The investigation by the British government into phone hacking by News Corp. prompted an appearance by Rupert Murdoch today at a parliamentary hearing into the matter.
Despite the widespread phone hacking from the Murdoch-owned News of the World, he testified that "I don't believe in using hacking, in using private detectives or whatever, that's a lazy way of reporters not doing their job. But I think it is fair when people have themselves held up as iconic figures or great actors that they be looked at."
Bloomberg recently reported that there were likely over 1,000 victims of the News of the World's phone hacking.
In additional testimony Murdoch sought to downplay his involvement in British politics. From The New York Times:
The government's lead attorney for the inquiry, Robert Jay, pursued a chronological line of questioning beginning with Mr. Murdoch's entry into the British newspaper market in the late 1970s and early 1980s. Much of the questioning centered on meetings with British political leaders and the pledges Mr. Murdoch had made not to influence his newspapers' editorial policies.
He acknowledged meetings, dinners and shared quips with a series of prime ministers, but sought to dismiss suggestions that he wielded any influence.
"I don't know many politicians," he said, on one of many occasions when he denied accusations from Mr. Jay that his newspapers supported politicians whose policies might offer him some commercial benefit. As to suggestions that his power might be more subtle than such obvious exchanges, he responded, "I'm afraid I don't have much subtlety about me."
The emails showed that News Corp. and representatives of the British government were discussing government approval of the media company's purchase of satellite TV network BSkyB.
From the July 19 edition of Comedy Central's The Daily Show:
|The Daily Show With Jon Stewart||Mon - Thurs 11p / 10c|
|Horrible Bosses - Fox News Won't Dumpster Dive|
After weeks of ignoring News Corp.'s phone hacking scandal, Bill O'Reilly finally covered the issue on his show last night. His coverage consisted of a report from Amy Kellogg, who has been reporting on the topic for Fox News from London, and a discussion with Heritage Foundation senior fellow Nile Gardiner:
In all, the segment ran for about seven minutes, and O'Reilly used most of the discussion with Gardiner to spin the scandal away. (O'Reilly falsely claimed that there hasn't been any "intrusion of this story thus far on News Corp. properties" in the U.S. In reality, Les Hinton, CEO of News Corp.'s Dow Jones division, resigned as a result of the fallout.)
Meanwhile, Sean Hannity ignored the scandal on his Fox News show yet again. Since the story escalated over the Fourth of July weekend, Hannity hasn't mentioned it at all.
Fox News has aggressively supported a Republican plan to add a balanced budget amendment to the Constitution. However, progressive and conservative experts alike have made clear that a balanced budget amendment would make future recessions worse and damage the current recovery.
On November 20, 2006, Bill O'Reilly interrupted his vacation to call in to his own Fox News program, guest-hosted that evening by Laura Ingraham, and gloat. Earlier that day, News Corp. had announced that Fox Broadcasting would not be airing a special based on O.J. Simpson's book, If I Did It. O'Reilly, who had been hammering at the story, wanted to crow about his influence and unquestioned independence from his corporate masters:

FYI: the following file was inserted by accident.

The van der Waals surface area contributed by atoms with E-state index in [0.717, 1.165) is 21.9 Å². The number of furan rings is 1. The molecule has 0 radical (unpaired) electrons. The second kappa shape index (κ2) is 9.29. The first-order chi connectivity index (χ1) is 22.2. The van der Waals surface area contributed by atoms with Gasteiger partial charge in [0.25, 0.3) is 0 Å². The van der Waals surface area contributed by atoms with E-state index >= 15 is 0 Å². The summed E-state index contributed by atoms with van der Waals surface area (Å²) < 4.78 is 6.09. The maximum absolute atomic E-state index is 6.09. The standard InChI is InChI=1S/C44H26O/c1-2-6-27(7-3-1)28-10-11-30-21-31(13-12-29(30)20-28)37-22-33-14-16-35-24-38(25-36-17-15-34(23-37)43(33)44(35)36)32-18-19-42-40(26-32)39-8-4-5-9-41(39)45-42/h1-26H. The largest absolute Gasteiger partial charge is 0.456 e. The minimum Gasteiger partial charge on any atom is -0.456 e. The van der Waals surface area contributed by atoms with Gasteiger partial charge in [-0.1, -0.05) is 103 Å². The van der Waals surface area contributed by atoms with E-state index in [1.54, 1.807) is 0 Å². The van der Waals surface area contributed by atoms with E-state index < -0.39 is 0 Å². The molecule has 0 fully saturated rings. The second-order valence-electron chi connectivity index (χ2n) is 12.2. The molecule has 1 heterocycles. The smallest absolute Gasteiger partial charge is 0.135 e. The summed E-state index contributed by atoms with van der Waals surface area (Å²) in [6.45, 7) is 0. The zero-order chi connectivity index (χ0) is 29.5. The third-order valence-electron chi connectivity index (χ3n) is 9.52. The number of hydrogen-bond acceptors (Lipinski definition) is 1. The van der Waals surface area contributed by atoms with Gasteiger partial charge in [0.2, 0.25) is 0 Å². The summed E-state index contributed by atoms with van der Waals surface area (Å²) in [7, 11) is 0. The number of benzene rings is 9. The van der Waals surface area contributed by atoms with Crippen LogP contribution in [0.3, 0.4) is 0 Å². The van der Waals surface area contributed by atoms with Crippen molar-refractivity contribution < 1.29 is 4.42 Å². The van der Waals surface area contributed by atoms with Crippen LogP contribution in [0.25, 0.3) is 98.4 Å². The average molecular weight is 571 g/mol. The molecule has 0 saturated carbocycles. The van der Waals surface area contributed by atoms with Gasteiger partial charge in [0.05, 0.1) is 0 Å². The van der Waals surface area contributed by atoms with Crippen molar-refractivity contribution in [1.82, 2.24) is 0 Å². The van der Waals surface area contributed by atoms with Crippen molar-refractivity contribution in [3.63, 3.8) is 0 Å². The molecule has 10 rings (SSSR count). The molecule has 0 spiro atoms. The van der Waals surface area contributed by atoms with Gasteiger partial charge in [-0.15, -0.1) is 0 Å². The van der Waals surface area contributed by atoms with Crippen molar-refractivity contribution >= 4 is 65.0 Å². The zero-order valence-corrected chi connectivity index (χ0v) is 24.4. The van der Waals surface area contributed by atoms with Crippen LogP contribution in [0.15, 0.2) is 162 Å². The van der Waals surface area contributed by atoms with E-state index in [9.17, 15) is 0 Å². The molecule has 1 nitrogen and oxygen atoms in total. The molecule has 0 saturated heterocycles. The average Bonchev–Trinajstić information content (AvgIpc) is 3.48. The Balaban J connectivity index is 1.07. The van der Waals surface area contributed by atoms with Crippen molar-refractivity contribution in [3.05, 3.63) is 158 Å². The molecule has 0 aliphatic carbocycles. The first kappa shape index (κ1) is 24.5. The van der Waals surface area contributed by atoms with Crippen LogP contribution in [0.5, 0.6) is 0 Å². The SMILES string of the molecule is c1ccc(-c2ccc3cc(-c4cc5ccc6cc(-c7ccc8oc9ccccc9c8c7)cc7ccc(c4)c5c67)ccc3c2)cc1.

O'REILLY: You hit it on the head. It's a culture war victory. The folks did it, and I am the messenger.
But there's a few things that are really important to understand here. Number one, this should put to rest, once and for all, the independence of FOX News.
How many times, Laura, have you heard, FOX News is this; FOX News is that, bop-bop-bop-ba-boo? What other network, Laura, would have allowed its commentators to go on and to slam, to hammer the programming arm? FOX News Channel has nothing to do with FOX Broadcasting. We made that quite clear.
Here, FOX News stepped up big. And, once we did, the folks got it, because, obviously, we have a very big reach. And, when the folks heard it, just as you said in your "Memo," they let FOX know.
And, to its credit, to its credit, News Corporation, led by Rupert Murdoch, said: OK. We're hearing you. We're not going to run it. They did the right thing. [The O'Reilly Factor, 11/20/06, retrieved via Nexis]
It is true that, on this matter, he took on News Corp. and scored a minor victory in the never-ending culture war. In the past couple of weeks, however, as the rest of his network has slowly, begrudgingly, and inadequately covered the increasingly toxic News Corp. phone-hacking scandal, Bill O'Reilly has not uttered a single word about it on the air.
As Media Matters first noted, Fox News' media criticism program, Fox News Watch, avoided any mention of the scandal over the British tabloid News of the World and its publisher News Corp., which also owns Fox News. And in a video posted on FoxNews.com, panelists appeared to admit during a commercial break that they were intentionally avoiding the topic.
FoxNews.com posts "Behind the breaks" videos featuring panelists' discussions during Fox News Watch's commercial breaks. In one, Fox News contributor Cal Thomas asks, "Anybody want to bring up the subject we're not talking about today" and adds, "I'm not going to touch it."
In a report for CNN's The Situation Room last night, reporter Brian Todd "confirmed" that "they were talking about" the hacking scandal. On the topic of Fox News, Todd also reported that overall, the channel has addressed the scandal but "not as much as other news networks."